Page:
The Garden has formed a cooperative agreement with Dr. Bonnie Amos of San Angelo University, San Angelo, Texas to investigate germination requirements for this species. Dr. Amos and a graduate student gathered a sufficient number of seeds during 1998 to conduct germination tests. With Dr. Amos, the Garden has developed a germination experiment protocol, and will soon begin the experiment. Plants grown from these seeds could be used for reintroduction, under a carefully planned regimen developed in conjunction with personnel from Big Bend National Park. Other plants from the study could be used to study reproductive biology of Bonamia in greater detail.

Current Management Summary
  Big Bend National Park is currently working with Dr. Bonnie Amos of San Angelo University to study the reproductive biology of this species.

Research Management Needs
  Regular, seasonal checking for Buffel Grass invasion at Bouquillas Canyon is needed. Immediate removal is mandatory, as the Bonamia population there is small enough in numbers of plants that it could be decimated by this exotic invasive grass.

Ex Situ Needs
  Desert Botanical Garden has small, inadequate collections from both populations. The Garden visits west Texas 2 to 4 times annually, and has been fortunate enough to be able to collect seeds from Bonamia from three good years (years having adequate rainfall to allow flowers to form). We currently have 953 seeds from the larger population, and 103 seeds from the other site. A germination test conducted in 1993 produced 6 plants, which finally produced a single flower in 1994. In the fall of 1994, plants went dormant, but never emerged with new growth in the spring.

References

Books (Single Authors)

Adkins, C.L. 1997. Chromosome numbers for two species of morning glory: Bonamia ovalifolia and Bonamia repens (Convolvulaceae). San Angelo, TX: Angelo State University. 8p.

Correll, D.S.; Johnston, M.C. 1970. Manual of the vascular plants of Texas. Renner: Texas Research Foundation. 1881p.

Kartesz, J.T. 1993. Species distribution data for vascular plants of 70 geographical areas, from unpublished data files at the North Carolina Botanical Garden.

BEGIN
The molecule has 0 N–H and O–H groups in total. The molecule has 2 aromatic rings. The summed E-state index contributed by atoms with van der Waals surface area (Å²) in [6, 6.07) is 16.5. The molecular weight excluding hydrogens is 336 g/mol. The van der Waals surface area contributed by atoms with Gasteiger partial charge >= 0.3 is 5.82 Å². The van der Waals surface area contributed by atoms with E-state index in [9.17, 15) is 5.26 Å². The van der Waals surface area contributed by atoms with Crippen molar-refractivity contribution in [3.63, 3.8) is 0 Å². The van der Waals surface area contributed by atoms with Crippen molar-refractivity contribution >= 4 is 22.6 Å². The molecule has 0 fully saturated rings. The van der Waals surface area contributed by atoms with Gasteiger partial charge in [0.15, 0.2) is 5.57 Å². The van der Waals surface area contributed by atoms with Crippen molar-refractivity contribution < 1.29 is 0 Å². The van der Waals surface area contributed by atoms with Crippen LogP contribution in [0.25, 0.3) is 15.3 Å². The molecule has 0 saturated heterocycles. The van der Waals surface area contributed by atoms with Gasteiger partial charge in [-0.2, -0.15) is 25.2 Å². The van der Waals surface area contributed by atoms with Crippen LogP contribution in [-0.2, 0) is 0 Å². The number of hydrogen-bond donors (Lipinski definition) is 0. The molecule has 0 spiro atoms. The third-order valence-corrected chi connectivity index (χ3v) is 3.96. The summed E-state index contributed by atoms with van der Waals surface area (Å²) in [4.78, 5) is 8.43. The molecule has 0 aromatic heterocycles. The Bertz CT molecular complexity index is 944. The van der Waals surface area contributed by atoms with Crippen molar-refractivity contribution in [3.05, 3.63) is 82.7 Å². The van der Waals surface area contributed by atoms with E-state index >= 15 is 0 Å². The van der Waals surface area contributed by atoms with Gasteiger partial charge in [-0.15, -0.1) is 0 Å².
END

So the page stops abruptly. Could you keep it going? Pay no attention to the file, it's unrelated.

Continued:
Kartesz, J.T. 1996. Species distribution data at state and province level for vascular plant taxa of the United States, Canada, and Greenland (accepted records), from unpublished data files at the North Carolina Botanical Garden.

Books (Sections)

Kartesz, J.T. 1999. A synonymized checklist of the vascular flora of the U.S., Canada, and Greenland. In: Kartesz, J.T.; Meacham, C.A., editors. Synthesis of the North American Flora, Version 1.0. North Carolina Botanical Garden. Chapel Hill, NC.

Electronic Sources

(2000). Center for Plant Conservation's National Living Collection--Profiles. Desert Botanical Garden. http://www.dbg.org/Collections/cpc.html. Accessed: 2002.

(2002). Botany: Investigator's Annual Reports. The National Park Service: Big Bend National Park. http://www.nps.gov/bibe/iar/botany.htm. Accessed: 2002.

Journal Articles

Austin, D.F. 1988. The rarest morning glory. Fairchild Tropical Garden Bulletin. 43: 22-28.

Austin, D.F. 1992. Rare Convolvulaceae in the Southwestern United-States. Annals of the Missouri Botanical Garden. 79, 1: 8-16.

Austin, D.F.; Staples, G.W. 1985. Petrogenia as a synonym of Bonamia convolvulaceae with comments on allied species. Brittonia. 37, 3: 310-316.

Shinners, L.H. 1962. Synopsis of U.S. Bonamia, including Breweria and Stylisma (Convolvulaceae). Castanea. 27: 65-77.

USFWS. 1985. Review of plant taxa for listing as endangered or threatened species. Federal Register. 50, 188: 39526-39527.

Reports

Amos, B. 1996. Draft: bigpod bonamia (Bonamia ovalifolia) Status Report. Albuquerque, NM: Region 2 U.S. Fish and Wildlife Service. p.13.

Theses

Adkins, Christie Lee. 1999. The pollination ecology and reproductive biology of the rare morning glory, Bonamia ovalifolia (Convolvulaceae). [M.S. Thesis]: Angelo State University. 53p.


  This profile was updated on 3/4/2010